According to the Michigan based “Illuminating Concepts,” the system’s main benefits include “energy management, security and entertainment.” The Las Vegas setup includes such features as emergency notification flashers, playable music and a sound announcement system, all controlled from an Ipad.
“Actually, there’s a server that’s housed by the company that’s providing this product and we’re communicating with just a wireless, wi-fi connection,” Neil Rohleder of the Public Works Department told My News 3.
The company’s lights, which also offer a “Homeland Security” feature, received major backlash in 2011 following reports of the system’s federally-funded roll out across the country. The feature allows for emergency government announcements which will likely include such slogans as “See Something, Say Something” as well as other irrationally fear-based messages already seen in Wal Mart’s DHS-run “telescreens.”
Local privacy advocate Daphne Lee has begun speaking out against the system, pointing to the ever-increasing surveillance dragnet cast over everyday innocent Americans.
“This technology, you know is taking us to a place where, you know, you’ll essentially be monitored from the moment you leave your home till the moment you get home,” said Lee.
The Public Works Department claims they have no plans to use the system’s surveillance cameras… for now, leading many to believe the plan is already well underway as city-wide implementation is discussed.
“Right now our intention is not to have any cameras or recording devices…it’s just to provide output out there, not to get any feed or video feed coming back,” said Public Works Director, Jorge Servantes.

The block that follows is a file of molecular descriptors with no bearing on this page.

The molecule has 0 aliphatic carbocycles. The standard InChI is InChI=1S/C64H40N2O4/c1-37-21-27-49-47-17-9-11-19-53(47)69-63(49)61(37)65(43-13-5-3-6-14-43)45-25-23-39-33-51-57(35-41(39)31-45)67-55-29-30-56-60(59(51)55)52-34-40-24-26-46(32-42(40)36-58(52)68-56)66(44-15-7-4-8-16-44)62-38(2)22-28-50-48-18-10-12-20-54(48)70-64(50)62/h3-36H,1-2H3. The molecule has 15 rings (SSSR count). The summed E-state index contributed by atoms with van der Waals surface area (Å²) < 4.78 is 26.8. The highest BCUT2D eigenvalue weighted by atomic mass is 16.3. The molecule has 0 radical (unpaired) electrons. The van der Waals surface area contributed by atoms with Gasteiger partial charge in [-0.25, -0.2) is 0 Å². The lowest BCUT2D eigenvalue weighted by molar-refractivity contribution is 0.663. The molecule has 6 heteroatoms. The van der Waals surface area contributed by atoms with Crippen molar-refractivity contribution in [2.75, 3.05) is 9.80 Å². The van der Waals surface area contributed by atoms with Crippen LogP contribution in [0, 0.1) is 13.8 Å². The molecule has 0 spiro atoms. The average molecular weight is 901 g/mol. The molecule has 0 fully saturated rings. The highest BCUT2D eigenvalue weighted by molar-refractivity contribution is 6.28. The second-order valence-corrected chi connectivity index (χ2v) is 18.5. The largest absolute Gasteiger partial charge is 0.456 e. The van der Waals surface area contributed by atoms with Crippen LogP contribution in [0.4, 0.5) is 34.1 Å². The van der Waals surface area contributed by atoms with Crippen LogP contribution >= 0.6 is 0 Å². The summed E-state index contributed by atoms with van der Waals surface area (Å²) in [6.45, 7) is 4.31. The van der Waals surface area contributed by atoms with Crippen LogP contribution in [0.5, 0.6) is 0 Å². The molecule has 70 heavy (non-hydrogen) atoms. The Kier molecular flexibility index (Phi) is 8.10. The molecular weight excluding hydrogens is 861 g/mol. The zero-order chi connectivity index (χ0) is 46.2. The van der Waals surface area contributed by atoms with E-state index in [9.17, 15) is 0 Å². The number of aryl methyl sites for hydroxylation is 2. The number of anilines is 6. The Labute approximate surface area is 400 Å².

In light of the TrapWire system, a sophisticated program that uses advanced facial recognition software through regular CCTV surveillance cameras across the country, the likelihood of the city’s cameras being covertly used by the federal government, or with permission, remains a likely outcome.
Talking street lights have already been implemented in parts of Europe for a number of years. Apartment residents in North London were shocked to discover cameras ordering them to stay away from their communal garden, warning them that their photograph was being taken for entering a “restricted area.”
“At what point do we say this is the land of the free? People have a right to a reasonable amount of privacy,” Lee added.
As new NSA revelations widen the general public’s understanding of just how pervasive the surveillance state has become, the real question lies in whether or not the public will demand accountability as well as their privacy rights.